Cotton Incorporated: Fellowship program helps support new cotton breeders

Five new scientists have recently begun training to become part of a new generation of cotton breeders, thanks to a fellowship program sponsored by Cotton Incorporated. It's work that begs doing if U.S. producers are to remain viable participants in an increasingly competitive world market.

As cotton consumption worldwide increases, new international players emerge to capture customers that once belonged almost exclusively to the United States. Never has efficiency, from soil to shirt, been more important.

And never has the need been greater for cotton varieties that produce more pounds, higher quality fiber and with tolerance for a host of chemicals, pests and weather conditions. Unfortunately, relatively few cotton breeders have been available to fill the gaps left by retirees.

Cotton Incorporated hopes the fellowship program will reverse that trend. The five “cotton breeders-in-training,” scattered throughout the Cotton Belt, are already working towards giving U.S. producers a technological advantage.

Brian Gardunia, at College Station, Texas, hopes to isolate traits in wild cotton that will improve fiber quality and enhance environmental tolerance. He has some likely suspects from Brazil and Hawaii and will spend a good part of his PhD efforts at Texas A&M trying to develop a better cotton variety.

Joseph Johnson is trying to breed yield stability and quality characteristics into productive cotton lines. He's working with Fred Bourland at the University of Arkansas on developing breeding techniques.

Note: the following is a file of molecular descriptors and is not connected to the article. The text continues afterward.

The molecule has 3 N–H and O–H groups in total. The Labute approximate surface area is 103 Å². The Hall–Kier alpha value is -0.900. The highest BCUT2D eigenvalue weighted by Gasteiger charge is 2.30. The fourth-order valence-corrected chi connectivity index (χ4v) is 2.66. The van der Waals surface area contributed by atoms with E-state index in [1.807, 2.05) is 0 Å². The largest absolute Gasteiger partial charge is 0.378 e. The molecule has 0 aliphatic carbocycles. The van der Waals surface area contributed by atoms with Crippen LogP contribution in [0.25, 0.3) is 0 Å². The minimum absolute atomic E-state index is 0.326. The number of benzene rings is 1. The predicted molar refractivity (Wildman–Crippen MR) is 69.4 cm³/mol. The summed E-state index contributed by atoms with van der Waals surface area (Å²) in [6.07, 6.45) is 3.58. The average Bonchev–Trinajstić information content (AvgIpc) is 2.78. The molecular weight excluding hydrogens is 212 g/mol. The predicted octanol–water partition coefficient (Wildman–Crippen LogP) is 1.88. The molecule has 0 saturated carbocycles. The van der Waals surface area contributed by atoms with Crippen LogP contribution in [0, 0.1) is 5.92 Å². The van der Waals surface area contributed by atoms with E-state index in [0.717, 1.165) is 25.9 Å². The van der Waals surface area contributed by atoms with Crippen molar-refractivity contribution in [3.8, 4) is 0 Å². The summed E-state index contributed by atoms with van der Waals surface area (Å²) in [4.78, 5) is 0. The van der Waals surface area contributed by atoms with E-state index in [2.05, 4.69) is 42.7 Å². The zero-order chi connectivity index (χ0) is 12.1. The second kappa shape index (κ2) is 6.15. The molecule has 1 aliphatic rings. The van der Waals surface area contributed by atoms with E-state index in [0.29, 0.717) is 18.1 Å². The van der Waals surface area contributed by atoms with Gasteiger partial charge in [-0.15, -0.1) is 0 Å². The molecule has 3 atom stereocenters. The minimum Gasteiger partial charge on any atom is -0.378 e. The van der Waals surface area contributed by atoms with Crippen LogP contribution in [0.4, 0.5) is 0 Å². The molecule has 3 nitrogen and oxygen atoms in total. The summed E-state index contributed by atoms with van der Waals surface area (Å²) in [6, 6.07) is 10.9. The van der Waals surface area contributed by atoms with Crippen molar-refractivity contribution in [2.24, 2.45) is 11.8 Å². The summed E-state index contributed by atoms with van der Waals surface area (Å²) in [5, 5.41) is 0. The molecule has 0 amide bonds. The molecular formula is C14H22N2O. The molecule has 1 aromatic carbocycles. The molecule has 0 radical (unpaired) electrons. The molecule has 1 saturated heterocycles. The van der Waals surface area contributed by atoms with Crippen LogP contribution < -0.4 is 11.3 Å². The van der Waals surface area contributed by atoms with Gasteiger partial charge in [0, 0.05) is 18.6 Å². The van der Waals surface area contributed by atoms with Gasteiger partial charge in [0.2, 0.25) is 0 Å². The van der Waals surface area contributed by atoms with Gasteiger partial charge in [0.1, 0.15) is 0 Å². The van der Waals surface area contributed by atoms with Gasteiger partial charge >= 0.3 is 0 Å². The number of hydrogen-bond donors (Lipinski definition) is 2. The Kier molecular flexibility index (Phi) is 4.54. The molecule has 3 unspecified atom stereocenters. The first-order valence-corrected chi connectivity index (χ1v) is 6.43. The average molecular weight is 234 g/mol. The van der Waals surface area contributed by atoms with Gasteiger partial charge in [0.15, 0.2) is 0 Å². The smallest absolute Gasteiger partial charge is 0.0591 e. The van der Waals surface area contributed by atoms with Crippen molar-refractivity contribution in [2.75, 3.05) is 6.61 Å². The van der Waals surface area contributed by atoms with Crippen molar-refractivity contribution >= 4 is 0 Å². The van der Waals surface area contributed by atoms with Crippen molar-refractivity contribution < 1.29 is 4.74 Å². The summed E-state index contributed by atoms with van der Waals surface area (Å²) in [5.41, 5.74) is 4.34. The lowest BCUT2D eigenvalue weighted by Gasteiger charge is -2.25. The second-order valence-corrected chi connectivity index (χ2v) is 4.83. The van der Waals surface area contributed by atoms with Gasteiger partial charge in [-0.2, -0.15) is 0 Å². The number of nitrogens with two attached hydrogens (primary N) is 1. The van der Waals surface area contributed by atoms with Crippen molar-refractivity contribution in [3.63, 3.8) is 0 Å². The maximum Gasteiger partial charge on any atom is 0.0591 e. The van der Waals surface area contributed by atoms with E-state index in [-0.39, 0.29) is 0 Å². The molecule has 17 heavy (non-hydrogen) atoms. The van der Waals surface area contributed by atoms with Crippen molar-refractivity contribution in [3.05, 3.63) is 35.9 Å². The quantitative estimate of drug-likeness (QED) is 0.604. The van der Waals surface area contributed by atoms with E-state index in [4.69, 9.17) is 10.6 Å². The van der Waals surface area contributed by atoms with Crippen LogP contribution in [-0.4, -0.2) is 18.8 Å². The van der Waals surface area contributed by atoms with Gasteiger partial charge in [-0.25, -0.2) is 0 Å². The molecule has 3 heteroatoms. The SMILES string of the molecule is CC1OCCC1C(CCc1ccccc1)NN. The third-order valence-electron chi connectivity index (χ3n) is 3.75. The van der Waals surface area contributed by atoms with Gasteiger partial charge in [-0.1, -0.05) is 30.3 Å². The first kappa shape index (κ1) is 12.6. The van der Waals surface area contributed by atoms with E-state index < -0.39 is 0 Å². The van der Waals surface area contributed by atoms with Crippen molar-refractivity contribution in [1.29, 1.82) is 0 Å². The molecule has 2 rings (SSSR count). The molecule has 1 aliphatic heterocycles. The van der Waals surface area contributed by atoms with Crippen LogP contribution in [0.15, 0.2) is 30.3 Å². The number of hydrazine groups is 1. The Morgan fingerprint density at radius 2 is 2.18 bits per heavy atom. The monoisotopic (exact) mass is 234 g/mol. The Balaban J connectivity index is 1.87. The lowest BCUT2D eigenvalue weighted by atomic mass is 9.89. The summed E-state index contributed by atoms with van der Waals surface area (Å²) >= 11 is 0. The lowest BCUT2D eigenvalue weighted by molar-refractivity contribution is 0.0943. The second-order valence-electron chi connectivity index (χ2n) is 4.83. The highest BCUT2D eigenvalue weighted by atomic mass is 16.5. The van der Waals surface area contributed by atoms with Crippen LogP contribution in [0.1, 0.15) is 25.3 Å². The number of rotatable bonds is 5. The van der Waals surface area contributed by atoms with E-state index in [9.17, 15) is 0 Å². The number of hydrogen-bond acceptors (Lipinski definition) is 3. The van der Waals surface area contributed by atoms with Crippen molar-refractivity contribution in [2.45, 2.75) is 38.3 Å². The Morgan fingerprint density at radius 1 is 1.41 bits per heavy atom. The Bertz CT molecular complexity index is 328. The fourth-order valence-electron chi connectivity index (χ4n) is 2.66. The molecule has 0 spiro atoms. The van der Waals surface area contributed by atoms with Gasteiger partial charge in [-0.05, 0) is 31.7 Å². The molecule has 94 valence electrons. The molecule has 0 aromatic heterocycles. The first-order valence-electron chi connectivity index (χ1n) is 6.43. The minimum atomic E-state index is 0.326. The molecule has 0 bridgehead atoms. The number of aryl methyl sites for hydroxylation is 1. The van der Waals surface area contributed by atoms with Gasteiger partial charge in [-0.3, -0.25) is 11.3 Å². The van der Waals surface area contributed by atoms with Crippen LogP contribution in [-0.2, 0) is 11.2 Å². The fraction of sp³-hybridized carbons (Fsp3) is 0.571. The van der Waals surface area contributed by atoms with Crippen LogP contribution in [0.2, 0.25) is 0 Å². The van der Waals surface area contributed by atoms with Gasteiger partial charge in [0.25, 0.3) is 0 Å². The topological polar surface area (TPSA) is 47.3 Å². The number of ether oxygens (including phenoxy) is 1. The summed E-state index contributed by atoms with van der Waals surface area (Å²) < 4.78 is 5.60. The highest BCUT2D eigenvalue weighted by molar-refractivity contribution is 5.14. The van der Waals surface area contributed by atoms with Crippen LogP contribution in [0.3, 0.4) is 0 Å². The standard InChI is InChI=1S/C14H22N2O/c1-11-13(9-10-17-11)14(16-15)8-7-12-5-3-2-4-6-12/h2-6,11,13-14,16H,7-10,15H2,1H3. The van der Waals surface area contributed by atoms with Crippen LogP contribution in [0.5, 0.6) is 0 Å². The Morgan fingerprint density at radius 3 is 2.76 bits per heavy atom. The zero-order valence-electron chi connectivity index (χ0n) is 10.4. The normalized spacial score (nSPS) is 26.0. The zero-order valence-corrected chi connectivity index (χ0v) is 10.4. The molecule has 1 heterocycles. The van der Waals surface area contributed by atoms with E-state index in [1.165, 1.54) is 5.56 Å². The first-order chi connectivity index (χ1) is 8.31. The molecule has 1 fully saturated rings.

Michael Palmer will work on DNA marker systems in cotton to improve efficiency in genetic cotton breeding work. Palmer is pursuing a PhD in genetics from Clemson University and has already worked in high-throughput DNA sequencing and optimizing protocols to increase efficiency. That's a mouthful of scientific jargon, but the gist is that he'll use his expertise in genetics to find better, more efficient cotton varieties.

Chris Braden is working on cotton genetic diversity and fiber improvement. He expects to receive his doctorate from Texas A&M in 2004 and is currently working for Cotton Incorporated on cotton genetic diversity and fiber quality.

Brooks Blanche will examine diverse environments to determine effects on cotton yield and quality. Blanche is working toward a doctorate at Louisiana State University and hopes his research will expand potential to predict variety performance.

“Cotton Incorporated realizes that we need to reverse the trend of a relatively few cotton breeders coming out of our universities,” Johnson said at this year's Beltwide Cotton Conferences in Nashville. “These fellowship grants encourage agricultural school graduates to get further training in cotton breeding.”

Johnson said his current assignment is “on-the-job training with Dr. Bourland. I'm employed by Cotton Incorporated and stationed at the University of Arkansas. This is a great way to get practical experience.”

Johnson has already earned his PhD from Mississippi State University and he worked for two years at Monsanto, “doing back-cross work.” He's been with the fellowship program since April.